Starbucks credits loyalty programme for global sales boost

Starbucks has credited its ‘best-in-class’ loyalty programme for helping to boost global sales at its coffee shops but revealed that sales at its UK business fell for the first time in 16 years as it shut a number of unprofitable stores.

Starbucks has promised further updates to its mobile, loyalty and digital platforms in the coming months.

The coffee seller said global like-for-like sales were up 6 per cent in the three months to 30 March, an improvement on the previous quarter and ahead of analyst estimates. Total sales were driven by a 6 per cent rise at its Americas and US business, as well as the highest growth in the EMEA region for three and a half years.

Starbucks also recorded record operating profit of £644.1m, with chief executive Howard Schultz citing its “reimagination of the Starbucks Experience” through its payment and loyalty programmes, “reinvention” of tea brand Teavana and continued investment in its staff for the increase.

Starbucks claims that sales on its Starbucks Card programme now accounts for a third of transactions in the US and Canada, while 10 million Starbucks customers actively use the mobile app, double the number a year ago. Adam Brotman, Starbucks’ chief digital officer, speaking on a conference call yesterday evening (24 April) said the rewards programme is helping drive up incremental revenue at its core business through personalised offers and more relevant communications.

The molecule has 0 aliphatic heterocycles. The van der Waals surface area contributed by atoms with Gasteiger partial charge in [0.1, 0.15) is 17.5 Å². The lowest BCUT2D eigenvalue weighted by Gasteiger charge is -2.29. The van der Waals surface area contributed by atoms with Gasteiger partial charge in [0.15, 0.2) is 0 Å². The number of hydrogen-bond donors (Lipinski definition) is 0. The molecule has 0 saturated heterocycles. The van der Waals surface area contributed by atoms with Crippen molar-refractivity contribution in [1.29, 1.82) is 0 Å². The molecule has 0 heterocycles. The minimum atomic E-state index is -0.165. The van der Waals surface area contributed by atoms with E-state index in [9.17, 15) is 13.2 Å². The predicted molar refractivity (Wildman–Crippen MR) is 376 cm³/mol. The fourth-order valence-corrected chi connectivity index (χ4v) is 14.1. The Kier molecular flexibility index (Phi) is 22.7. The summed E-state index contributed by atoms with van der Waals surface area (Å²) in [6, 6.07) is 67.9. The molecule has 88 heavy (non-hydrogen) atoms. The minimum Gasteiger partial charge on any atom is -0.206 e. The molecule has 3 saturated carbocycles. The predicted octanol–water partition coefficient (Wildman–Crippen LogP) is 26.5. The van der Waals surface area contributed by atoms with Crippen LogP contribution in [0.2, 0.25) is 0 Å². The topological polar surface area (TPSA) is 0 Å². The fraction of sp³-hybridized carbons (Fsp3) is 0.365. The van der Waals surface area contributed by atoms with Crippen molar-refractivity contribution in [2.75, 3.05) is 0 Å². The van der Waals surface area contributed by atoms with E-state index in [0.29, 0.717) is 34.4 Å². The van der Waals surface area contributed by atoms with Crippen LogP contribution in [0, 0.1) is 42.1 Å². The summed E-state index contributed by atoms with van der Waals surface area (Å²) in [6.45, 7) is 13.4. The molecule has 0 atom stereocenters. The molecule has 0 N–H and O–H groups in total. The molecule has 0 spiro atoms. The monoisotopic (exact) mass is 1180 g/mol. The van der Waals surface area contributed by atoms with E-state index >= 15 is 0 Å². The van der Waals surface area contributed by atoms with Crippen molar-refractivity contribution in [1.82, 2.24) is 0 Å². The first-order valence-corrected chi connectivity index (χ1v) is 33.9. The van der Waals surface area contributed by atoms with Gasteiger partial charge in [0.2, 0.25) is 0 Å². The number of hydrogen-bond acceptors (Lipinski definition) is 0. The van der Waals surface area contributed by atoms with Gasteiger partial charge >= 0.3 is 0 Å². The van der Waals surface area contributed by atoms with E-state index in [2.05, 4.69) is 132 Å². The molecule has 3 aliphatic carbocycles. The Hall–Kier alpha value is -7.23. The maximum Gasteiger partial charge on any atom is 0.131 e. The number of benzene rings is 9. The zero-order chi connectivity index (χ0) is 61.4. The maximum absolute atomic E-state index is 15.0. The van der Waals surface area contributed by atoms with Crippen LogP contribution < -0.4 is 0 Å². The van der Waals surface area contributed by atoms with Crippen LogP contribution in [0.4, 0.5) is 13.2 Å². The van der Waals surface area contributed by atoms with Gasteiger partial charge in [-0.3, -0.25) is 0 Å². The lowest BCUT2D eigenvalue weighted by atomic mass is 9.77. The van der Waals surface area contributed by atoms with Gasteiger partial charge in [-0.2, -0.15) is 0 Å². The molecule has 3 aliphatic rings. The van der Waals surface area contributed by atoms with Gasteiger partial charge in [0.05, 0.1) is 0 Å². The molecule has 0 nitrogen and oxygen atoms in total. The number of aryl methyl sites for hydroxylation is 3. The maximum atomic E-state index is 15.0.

The firm says it will look to find new ways to develop and monetise new social and mobile platforms, although it does not detail any specific plans. It has already said it will introduce mobile ordering by the end of the year

Troy Alstead, chief operating officer, said on the same call: “We are in very early stages of building out this entire digital programme, understanding how to connect with customers across multiple channels through the loyalty programme, the experiences they have in stores and with the power of the [rewards] stars that we’re already seeing.”

Meanwhile, in the UK, Starbucks suffered its first ever drop in total sales last year, which it says was down to the closure of a number of unprofitable stores. It claims sales at stores open for more than a year were up and expects this to continue as the UK economy improves this year.

Accounts for the group’s UK subsidiary, Starbucks Coffee Company (UK), filed at Companies House show that turnover for the year to 30 September 2013 was down to £399m, from £413m the previous year.

Starbucks come in for widespread criticism in October 2012 for telling the UK tax authority that its British business was loss-making while at the same telling investors it was profitable. Responding to the concerns, Starbucks offered to pay a voluntary £20m in tax over two years and last month committed to move its European headquarters from the Netherlands to Britain in what is seen as an attempt to assuage its critics.

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